Step 4: Decide Where to Apply
Step 4: Decide Where to Apply

Once you have narrowed down your list to 10 to 20 accredited institutions that offer your field of study and any relevant specializations, you will need to compare the objective data among these institutions. Do not rely solely on rankings or ratings of institutions to do this; there is more to choosing the right department than choosing the most well-known or selective university. For any particular discipline there will be at least five or six schools that have excellent reputations. Keep in mind that a department's reputation relies heavily on the reputation of its faculty. Sometimes it is more important to study under a particular person than it is to study at a university with a prestigious name. Remember too that assistantships and fellowships are often based on the right "match" between student and faculty research interests. Good advance research can help you find the schools whose departments and faculty meet your academic and professional goals, and it may enhance your chances for obtaining financial assistance.

Make a comparison chart listing the differences among universities with respect to:
  • research programs and facilities, including libraries and computer facilities;
  • size of department (students and faculty) and size of institution;
  • qualifications of the faculty;
  • accreditation of the institution and, if applicable, the department or program;
  • course and thesis requirements;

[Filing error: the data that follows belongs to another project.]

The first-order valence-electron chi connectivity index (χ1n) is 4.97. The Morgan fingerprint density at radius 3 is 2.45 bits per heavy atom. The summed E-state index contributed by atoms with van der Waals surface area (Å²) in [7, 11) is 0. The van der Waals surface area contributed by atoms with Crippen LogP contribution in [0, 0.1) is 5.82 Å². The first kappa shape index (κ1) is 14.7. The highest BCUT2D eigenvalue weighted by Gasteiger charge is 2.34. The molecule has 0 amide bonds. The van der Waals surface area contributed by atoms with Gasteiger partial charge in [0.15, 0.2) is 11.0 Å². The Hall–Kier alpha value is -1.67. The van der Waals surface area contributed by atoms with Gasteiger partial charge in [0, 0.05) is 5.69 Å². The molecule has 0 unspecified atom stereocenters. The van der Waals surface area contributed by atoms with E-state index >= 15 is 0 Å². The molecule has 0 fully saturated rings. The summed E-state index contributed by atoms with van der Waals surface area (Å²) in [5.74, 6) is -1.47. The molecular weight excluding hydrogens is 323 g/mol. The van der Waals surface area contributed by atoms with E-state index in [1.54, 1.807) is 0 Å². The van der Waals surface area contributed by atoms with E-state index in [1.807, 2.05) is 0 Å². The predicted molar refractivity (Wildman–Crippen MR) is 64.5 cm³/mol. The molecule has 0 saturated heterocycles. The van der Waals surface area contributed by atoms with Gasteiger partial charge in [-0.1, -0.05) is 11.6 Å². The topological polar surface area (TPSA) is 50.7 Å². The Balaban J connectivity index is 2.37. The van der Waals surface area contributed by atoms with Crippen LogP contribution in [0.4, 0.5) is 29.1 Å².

• length of time required to complete the degree;
  • academic admission requirements, including required test scores (see "Testing" for further information), degrees, and undergraduate grade average required;
  • cost of tuition, fees, books, etc.;
  • availability of financial assistance (see Financial Aid for further information);
  • location, housing options, campus setting, climate, and cost of living;
  • international student services and other needed services available on campus.
Eliminate those institutions that you cannot afford and that do not offer financial aid for which you qualify, that do not meet your individual needs, or that have admissions requirements that do not match your qualifications. Narrow your choices to those that meet your personal and professional needs, that you can afford to attend, and for which you are qualified for admission. Develop a final short list of four to seven institutions to which you plan to apply. See "Preparing Successful Applications," for further guidelines.
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